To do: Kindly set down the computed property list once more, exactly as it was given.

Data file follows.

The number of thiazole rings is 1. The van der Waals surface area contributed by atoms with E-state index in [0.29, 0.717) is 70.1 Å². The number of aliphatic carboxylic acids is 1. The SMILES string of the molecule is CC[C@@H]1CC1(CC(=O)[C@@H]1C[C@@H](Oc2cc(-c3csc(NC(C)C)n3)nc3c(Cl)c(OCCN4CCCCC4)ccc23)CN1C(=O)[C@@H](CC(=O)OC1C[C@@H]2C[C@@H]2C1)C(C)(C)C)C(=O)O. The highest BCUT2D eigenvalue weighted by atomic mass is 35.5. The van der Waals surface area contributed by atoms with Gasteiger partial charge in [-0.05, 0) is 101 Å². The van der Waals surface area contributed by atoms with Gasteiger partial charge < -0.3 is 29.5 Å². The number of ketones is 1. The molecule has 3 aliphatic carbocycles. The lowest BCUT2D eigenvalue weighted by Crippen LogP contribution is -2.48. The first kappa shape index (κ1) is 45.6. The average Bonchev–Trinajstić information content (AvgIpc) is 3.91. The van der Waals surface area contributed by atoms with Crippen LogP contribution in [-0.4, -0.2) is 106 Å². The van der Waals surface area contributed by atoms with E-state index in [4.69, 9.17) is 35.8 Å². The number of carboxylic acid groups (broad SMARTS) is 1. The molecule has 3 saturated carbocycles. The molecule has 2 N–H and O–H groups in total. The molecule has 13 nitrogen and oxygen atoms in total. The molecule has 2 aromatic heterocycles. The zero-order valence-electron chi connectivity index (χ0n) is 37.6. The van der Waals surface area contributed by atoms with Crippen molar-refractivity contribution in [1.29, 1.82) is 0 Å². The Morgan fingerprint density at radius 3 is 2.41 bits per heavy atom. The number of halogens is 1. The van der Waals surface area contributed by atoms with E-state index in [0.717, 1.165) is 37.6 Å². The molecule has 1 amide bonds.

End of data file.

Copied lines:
The number of thiazole rings is 1. The van der Waals surface area contributed by atoms with E-state index in [0.29, 0.717) is 70.1 Å². The number of aliphatic carboxylic acids is 1. The SMILES string of the molecule is CC[C@@H]1CC1(CC(=O)[C@@H]1C[C@@H](Oc2cc(-c3csc(NC(C)C)n3)nc3c(Cl)c(OCCN4CCCCC4)ccc23)CN1C(=O)[C@@H](CC(=O)OC1C[C@@H]2C[C@@H]2C1)C(C)(C)C)C(=O)O. The highest BCUT2D eigenvalue weighted by atomic mass is 35.5. The van der Waals surface area contributed by atoms with Gasteiger partial charge in [-0.05, 0) is 101 Å². The van der Waals surface area contributed by atoms with Gasteiger partial charge < -0.3 is 29.5 Å². The number of ketones is 1. The molecule has 3 aliphatic carbocycles. The lowest BCUT2D eigenvalue weighted by Crippen LogP contribution is -2.48. The first kappa shape index (κ1) is 45.6. The average Bonchev–Trinajstić information content (AvgIpc) is 3.91. The van der Waals surface area contributed by atoms with Crippen LogP contribution in [-0.4, -0.2) is 106 Å². The van der Waals surface area contributed by atoms with E-state index in [4.69, 9.17) is 35.8 Å². The number of carboxylic acid groups (broad SMARTS) is 1. The molecule has 3 saturated carbocycles. The molecule has 2 N–H and O–H groups in total. The molecule has 13 nitrogen and oxygen atoms in total. The molecule has 2 aromatic heterocycles. The zero-order valence-electron chi connectivity index (χ0n) is 37.6. The van der Waals surface area contributed by atoms with Crippen molar-refractivity contribution in [1.29, 1.82) is 0 Å². The Morgan fingerprint density at radius 3 is 2.41 bits per heavy atom. The number of halogens is 1. The van der Waals surface area contributed by atoms with E-state index in [0.717, 1.165) is 37.6 Å². The molecule has 1 amide bonds.